Rodriguez’s Chapter 3 in Teaching Culturally Sustaining and Inclusive Young Adult Literature focuses on the inclusion aspect of the book. Adolescent concerns often center around identity and belonging. Adolescents that identify as members of out-groups, those that are not part of the dominate cultures norms, often have trouble finding belonging or being happy with their identity. The importance of incorporating diverse young adult literature should be readily apparent from the needs of adolescents. While students that identify with minority populations may feel excluded from main stream norms if they can see parts of themselves in literature it can help them feel like the belong at least in our classrooms and hopefully instill a learning space with a sense of inclusion that all are welcome.
Miller’ Queer Literacy Framework offer one literary lens approach to analysis literature beyond just selecting a wide variety of novels. Actively engaging with the novels is necessary to bring students to understand diverse and foreign perspectives. Critically thinking through even diverse texts as Sensoy and Marshall’s piece “Save the Muslim Girl!” illustrates. Young adult fiction, and all literature, can either intentionally or unintentionally reinforce stereotypes and norms. The example used in the piece covers how the typical girl in Western authored literature about Muslim girls puts them in a passive position, condemns the veil and burka wholly, and that they need to be saved by the West. This then puts forth the message that the “East” needs to be saved, that they do not work to save themselves (therefore serving as propaganda pieces that encourage foreign military intervention), and that individuals religious choices can be offhandedly condemned.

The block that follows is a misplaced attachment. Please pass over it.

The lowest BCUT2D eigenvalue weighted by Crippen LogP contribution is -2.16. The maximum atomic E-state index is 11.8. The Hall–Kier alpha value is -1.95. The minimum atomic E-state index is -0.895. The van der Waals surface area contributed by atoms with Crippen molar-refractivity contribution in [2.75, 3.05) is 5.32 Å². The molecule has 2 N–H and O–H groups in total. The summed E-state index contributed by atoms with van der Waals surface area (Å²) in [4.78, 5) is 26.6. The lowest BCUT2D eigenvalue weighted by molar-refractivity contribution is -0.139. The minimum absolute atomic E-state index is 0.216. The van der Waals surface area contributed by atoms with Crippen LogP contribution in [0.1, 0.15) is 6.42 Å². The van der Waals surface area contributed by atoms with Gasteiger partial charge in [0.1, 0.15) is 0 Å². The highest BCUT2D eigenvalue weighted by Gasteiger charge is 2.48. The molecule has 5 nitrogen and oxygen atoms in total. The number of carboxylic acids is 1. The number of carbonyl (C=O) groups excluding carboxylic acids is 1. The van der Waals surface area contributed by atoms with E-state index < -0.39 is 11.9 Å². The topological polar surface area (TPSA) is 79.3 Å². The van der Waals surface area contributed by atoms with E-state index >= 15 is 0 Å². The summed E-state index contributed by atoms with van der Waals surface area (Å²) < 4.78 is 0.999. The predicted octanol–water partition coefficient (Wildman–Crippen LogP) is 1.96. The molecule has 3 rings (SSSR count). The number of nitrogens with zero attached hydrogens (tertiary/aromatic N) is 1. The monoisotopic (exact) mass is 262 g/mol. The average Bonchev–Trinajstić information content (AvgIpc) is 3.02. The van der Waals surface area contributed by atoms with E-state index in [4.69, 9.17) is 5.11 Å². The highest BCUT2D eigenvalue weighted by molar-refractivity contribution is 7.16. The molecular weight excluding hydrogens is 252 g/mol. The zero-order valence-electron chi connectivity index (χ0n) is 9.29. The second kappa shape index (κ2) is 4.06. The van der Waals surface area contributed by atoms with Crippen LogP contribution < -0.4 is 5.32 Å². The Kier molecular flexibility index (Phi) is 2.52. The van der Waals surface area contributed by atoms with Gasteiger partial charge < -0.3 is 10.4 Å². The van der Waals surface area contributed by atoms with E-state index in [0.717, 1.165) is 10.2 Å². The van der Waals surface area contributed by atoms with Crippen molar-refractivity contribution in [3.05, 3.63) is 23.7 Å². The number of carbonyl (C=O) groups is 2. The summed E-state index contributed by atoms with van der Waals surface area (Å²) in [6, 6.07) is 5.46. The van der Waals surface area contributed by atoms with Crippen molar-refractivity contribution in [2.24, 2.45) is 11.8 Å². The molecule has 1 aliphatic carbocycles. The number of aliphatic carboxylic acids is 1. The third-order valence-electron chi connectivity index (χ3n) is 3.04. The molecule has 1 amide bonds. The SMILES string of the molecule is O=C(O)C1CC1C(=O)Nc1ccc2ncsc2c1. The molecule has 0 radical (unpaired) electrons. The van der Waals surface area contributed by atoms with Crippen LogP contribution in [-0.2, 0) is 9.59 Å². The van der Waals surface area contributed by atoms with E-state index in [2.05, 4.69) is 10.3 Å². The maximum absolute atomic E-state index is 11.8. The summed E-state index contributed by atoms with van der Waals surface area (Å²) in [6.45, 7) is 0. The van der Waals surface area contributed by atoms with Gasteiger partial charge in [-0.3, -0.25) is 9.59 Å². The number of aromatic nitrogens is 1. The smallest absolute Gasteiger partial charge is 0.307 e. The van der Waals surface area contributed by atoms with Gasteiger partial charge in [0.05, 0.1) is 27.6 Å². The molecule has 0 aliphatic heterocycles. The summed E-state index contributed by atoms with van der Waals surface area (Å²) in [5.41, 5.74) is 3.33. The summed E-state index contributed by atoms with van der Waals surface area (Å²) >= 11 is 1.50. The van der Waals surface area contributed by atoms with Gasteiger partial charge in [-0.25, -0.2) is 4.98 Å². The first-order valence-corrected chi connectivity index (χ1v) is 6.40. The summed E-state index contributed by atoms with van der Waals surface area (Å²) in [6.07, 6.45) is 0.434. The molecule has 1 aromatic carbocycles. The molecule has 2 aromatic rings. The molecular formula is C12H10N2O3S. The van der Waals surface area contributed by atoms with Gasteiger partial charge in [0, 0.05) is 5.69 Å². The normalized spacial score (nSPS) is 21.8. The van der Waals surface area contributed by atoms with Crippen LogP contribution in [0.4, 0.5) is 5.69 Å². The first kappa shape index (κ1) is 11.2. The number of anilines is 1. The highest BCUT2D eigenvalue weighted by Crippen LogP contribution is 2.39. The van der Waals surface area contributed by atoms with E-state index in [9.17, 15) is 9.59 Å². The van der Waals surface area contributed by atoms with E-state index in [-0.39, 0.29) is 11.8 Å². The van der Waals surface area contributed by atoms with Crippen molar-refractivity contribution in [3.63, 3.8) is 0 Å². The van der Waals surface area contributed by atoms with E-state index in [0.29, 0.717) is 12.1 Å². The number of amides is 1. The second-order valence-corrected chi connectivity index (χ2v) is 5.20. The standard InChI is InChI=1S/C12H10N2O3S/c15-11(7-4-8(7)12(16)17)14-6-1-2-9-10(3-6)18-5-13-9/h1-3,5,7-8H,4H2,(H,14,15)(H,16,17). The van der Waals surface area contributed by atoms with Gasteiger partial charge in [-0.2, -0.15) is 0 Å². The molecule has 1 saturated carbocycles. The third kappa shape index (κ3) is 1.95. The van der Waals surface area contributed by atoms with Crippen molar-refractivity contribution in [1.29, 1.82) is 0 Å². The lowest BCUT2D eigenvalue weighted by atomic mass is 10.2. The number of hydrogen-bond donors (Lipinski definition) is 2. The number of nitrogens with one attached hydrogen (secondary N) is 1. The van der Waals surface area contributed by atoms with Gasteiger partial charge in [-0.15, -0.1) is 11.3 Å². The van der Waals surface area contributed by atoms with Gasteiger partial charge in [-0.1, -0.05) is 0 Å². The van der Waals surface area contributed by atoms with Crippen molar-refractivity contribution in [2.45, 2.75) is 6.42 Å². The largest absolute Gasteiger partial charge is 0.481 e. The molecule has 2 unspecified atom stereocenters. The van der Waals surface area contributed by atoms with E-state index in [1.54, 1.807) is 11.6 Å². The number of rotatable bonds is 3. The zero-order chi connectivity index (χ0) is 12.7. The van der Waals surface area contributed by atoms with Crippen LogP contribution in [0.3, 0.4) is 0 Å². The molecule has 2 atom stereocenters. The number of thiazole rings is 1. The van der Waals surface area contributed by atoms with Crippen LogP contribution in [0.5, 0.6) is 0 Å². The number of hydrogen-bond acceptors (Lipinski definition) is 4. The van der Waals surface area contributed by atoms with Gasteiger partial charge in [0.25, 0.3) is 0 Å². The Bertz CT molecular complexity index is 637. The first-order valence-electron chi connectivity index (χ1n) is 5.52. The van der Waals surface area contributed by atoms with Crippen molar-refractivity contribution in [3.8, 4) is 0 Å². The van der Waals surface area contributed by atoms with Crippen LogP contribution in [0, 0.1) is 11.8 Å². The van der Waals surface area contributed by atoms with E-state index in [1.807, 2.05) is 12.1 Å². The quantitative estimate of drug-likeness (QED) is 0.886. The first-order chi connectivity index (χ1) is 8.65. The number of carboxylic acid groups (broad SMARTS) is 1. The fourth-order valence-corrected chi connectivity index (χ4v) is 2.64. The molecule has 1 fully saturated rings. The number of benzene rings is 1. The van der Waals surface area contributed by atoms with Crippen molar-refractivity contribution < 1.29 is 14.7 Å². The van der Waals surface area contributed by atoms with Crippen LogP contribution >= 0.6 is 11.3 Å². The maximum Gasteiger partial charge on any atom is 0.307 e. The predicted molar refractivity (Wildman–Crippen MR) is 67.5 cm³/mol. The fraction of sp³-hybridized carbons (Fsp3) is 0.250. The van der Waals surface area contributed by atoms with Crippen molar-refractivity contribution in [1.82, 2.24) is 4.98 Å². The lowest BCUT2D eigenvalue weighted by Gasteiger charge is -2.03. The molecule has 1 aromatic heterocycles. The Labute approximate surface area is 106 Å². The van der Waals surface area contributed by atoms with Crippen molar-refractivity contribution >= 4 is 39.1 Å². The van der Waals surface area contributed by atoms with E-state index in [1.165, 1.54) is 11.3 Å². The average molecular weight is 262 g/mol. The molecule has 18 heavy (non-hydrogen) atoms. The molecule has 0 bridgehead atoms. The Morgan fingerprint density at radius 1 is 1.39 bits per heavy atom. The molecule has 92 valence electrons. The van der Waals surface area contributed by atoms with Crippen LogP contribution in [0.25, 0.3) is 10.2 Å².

Even diverse literature with good intentions can be problematic which just increases the need to apply critical literacy consistently and continuously in a classroom. Approaching topics on marginalized groups in a way that further stereotypes them will only push them away and continue the cycle of suppressing differences while at the same time making a classroom setting hostile. As Ari says in the novel Aristotle and Dante Discover the Secrets of the Universe, “I hated being volunteered. The problem with my life was that it was someone else's idea.” Adolescents do not want to be someone else’s idea. They want to be themselves just as everyone does.
Providing mirrors to our oppressed student groups is important to give those students a voice and sense of belonging while telling them it’s okay to be them. However, a great amount of care is needed to select literature that avoids stereotyping. Along with that engaging with the texts is necessary to both critically think on literature so we can further prevent harm and also so that students that do not find themselves looking into a mirror can instead use diverse young adult literature as a window to better understand their peers as individuals.
Resource: The Queer Literacy Framework has been attached so other educators and readers can look it over and potentially use it as a literary lens in their classroom to further student critical reading.